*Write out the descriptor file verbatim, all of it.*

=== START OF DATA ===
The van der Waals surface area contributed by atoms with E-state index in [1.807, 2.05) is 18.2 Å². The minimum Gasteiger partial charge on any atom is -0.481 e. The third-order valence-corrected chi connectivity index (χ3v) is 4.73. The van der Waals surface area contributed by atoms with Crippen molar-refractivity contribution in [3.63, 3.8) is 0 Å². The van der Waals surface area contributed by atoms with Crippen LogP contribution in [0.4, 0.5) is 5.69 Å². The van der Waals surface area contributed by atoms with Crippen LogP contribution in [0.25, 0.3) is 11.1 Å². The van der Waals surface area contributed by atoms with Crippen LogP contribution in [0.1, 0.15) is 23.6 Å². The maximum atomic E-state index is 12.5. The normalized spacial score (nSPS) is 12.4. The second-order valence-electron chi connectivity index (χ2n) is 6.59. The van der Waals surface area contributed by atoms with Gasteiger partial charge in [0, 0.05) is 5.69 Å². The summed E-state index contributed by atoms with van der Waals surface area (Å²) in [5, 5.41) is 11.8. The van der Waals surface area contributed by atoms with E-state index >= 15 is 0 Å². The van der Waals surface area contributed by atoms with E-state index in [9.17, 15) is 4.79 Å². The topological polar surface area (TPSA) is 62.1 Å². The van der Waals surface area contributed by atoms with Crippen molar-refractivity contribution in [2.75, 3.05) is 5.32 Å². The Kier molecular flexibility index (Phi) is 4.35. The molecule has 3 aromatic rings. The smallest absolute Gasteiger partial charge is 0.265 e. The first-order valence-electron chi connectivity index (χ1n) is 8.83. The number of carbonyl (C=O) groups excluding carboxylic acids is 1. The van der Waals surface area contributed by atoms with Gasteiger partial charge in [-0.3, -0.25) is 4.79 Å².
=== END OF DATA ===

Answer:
The van der Waals surface area contributed by atoms with E-state index in [1.807, 2.05) is 18.2 Å². The minimum Gasteiger partial charge on any atom is -0.481 e. The third-order valence-corrected chi connectivity index (χ3v) is 4.73. The van der Waals surface area contributed by atoms with Crippen molar-refractivity contribution in [3.63, 3.8) is 0 Å². The van der Waals surface area contributed by atoms with Crippen LogP contribution in [0.4, 0.5) is 5.69 Å². The van der Waals surface area contributed by atoms with Crippen LogP contribution in [0.25, 0.3) is 11.1 Å². The van der Waals surface area contributed by atoms with Crippen LogP contribution in [0.1, 0.15) is 23.6 Å². The maximum atomic E-state index is 12.5. The normalized spacial score (nSPS) is 12.4. The second-order valence-electron chi connectivity index (χ2n) is 6.59. The van der Waals surface area contributed by atoms with Gasteiger partial charge in [0, 0.05) is 5.69 Å². The summed E-state index contributed by atoms with van der Waals surface area (Å²) in [5, 5.41) is 11.8. The van der Waals surface area contributed by atoms with E-state index >= 15 is 0 Å². The van der Waals surface area contributed by atoms with E-state index in [9.17, 15) is 4.79 Å². The topological polar surface area (TPSA) is 62.1 Å². The van der Waals surface area contributed by atoms with Crippen molar-refractivity contribution in [2.75, 3.05) is 5.32 Å². The Kier molecular flexibility index (Phi) is 4.35. The molecule has 3 aromatic rings. The smallest absolute Gasteiger partial charge is 0.265 e. The first-order valence-electron chi connectivity index (χ1n) is 8.83. The number of carbonyl (C=O) groups excluding carboxylic acids is 1. The van der Waals surface area contributed by atoms with Gasteiger partial charge in [-0.3, -0.25) is 4.79 Å².